The view from the neighboring urban spaces and towers into the communication void is as important as the views across the void and the views from inside out. The void draws its audiences in and up the tower. The void reveals to each floor what goes on across many more floors, above and below, inspiring inter-awareness as a first step to productive social interaction. It also provides awareness of the urban life beyond.

The idea of explicitly introducing navigation as a key agenda to be considered in the design of towers goes hand in hand with the attempt to inject a certain measure of differentiation and complexity into the vertical trajectory of the tower. The repetition of the same does not require a special design effort to facilitate orientation. And usually the navigation of towers is dead simple: just step into the elevator and select the required floor. As the complexity of the tower increases and public functions start to penetrate the tower, navigation becomes an issue. Navigation means much more than mere mechanical circulation: it is the perceptual and conceptual penetration of a deep space. A legibly configured navigation space is called for that affords a certain visual penetration and mental map. Floors are no longer segregated black boxes. Such a space invites roaming rather than merely the seeking out of a pre-planned, known destination. While maintaining a strong sense of orientation, a strategic browsing should be made possible, affording unplanned but non-random encounters, just like in a buzzing city fabric. This is the idea of “interior urbanism”. The question is: can this idea be applied to towers? One solution is the idea of the mega-atrium, the tower as continuous void that can bring thousands of potentially inter-relevant activities into mutual view. An example of this is the  headquarters design by ZHA for the Tai Kang Conglomerate in Wuhan.

This massive void gathers the many firms of the conglomerate, plus retail spaces and a small business hotel. This is a 21st century city square, a truly urban interior. The dramatic spectacle of this interior urbanism delivers a thrilling sensation. But this sensation makes productive sense. The visceral attraction is signaling the anticipated richness of productive encounters.

These spaces express and facilitate the complexity, dynamism and communicative intensification of urban life in our 21st century Network Society. Buildings must become porous and urbanized on the inside, allowing for increasing inter-visibility between the diverse social activities brought together, to maximize co-location synergies and to facilitate a browsing navigation. Another example of this is the Dominion Tower in Moscow by ZHA where a synergy cluster of creative industry firms have naturally found each other.

The motivation to move into cities, ever larger, ever denser cities, and into ever larger buildings, is clear: we come together to network, to synergize knowledge, to exchange and to cooperate.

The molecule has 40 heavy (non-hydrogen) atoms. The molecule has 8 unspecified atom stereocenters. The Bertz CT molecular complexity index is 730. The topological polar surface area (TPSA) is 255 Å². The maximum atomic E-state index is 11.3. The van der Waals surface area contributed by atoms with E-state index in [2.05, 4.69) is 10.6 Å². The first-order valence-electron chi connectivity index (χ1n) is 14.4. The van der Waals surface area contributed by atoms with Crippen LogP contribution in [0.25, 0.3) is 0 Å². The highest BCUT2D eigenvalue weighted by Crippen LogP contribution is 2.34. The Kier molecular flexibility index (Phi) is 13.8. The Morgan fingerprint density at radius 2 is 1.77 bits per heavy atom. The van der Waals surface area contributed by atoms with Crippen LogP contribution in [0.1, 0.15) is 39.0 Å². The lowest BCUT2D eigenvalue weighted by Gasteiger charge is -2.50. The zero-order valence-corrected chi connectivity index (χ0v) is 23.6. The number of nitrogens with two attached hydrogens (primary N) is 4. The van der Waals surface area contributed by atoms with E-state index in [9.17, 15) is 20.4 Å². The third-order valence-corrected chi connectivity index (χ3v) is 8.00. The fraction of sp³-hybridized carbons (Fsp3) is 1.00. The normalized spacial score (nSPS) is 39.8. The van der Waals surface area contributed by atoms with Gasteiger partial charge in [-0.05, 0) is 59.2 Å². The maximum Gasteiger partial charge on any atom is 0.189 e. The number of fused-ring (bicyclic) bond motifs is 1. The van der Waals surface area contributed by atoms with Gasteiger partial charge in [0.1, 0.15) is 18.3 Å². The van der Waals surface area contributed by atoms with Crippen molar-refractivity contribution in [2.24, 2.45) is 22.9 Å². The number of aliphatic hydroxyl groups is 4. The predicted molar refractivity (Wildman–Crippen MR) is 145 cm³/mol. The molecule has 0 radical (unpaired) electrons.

The built environment becomes an information-rich, empowering and exhilarating 360-degree interface of communication and networking machine. However, it thereby also becomes an experience machine. Lose yourself and discover yourself!

The taller the tower, the more important becomes its mode of interfacing with the ground-plane. The large amount of traffic coming down from the tower usually occasions special spatial provisions on the ground floor. For instance, in the case of a hotel tower all additional facilities like lobbies, restaurants, bars, retail etc. are located on the ground floor or near to the ground. Tall residential towers, as well as office towers, also demand ground level expansion. Usually these additional space-requirements are catered for by means of discrete podium blocks that separate the shaft of the tower from the ground. One of our key ambitions has been to find convincing alternatives to the “tower on podium” typology, alternatives that avoid the intervention of a discrete third element between the ground-surface and the tower itself. One such strategy is the sunken retail podium, as executed in the Leeza Tower in Beijing.

The last two projects by ZHA featured here offer further solutions for an intensified, layered interfacing of towers with the public ground surface. The design for a new headquarters for the telecommunication company Oppo places a cluster of towers on a terraced plinth that does function like a podium but does integrate the tower with the public ground rather than cutting it off. The second relevant scheme currently on our drawing boards is a mixed-use twin tower scheme for Shenzhen - called Tower C - located within Shenzhen Bay Super Headquarters Base. This scheme pushes the landscape-like terraced layering and multiplication of the ground to a new level, taking full advantage of the adjacent park. The would-be podium bleeds into the park, inviting visitors up into its depth via multi-level exterior access. The multi-level bridge connection offers another expanse of semi-public interaction space higher up the towers. Again, atria are also used within this deep would-be podium.

The agenda of communicative intensification within and between densely spaced high-rise structures, via the combined strategies of clustering, bridges and atria, will articulate a new paradigm for the design of high-rise urbanism. On this new basis the tower typology will receive a new lease of life in the central metropolitan societies, where the desire for connectivity (rather than pure quantity) drives urban density. In the future, even more than is evident already now, this super-dense build up will be a mixed-use build up, where multiple life-processes intersect. These life-processes need to be ordered in intricate ways that nevertheless remain legible and thereby empowering.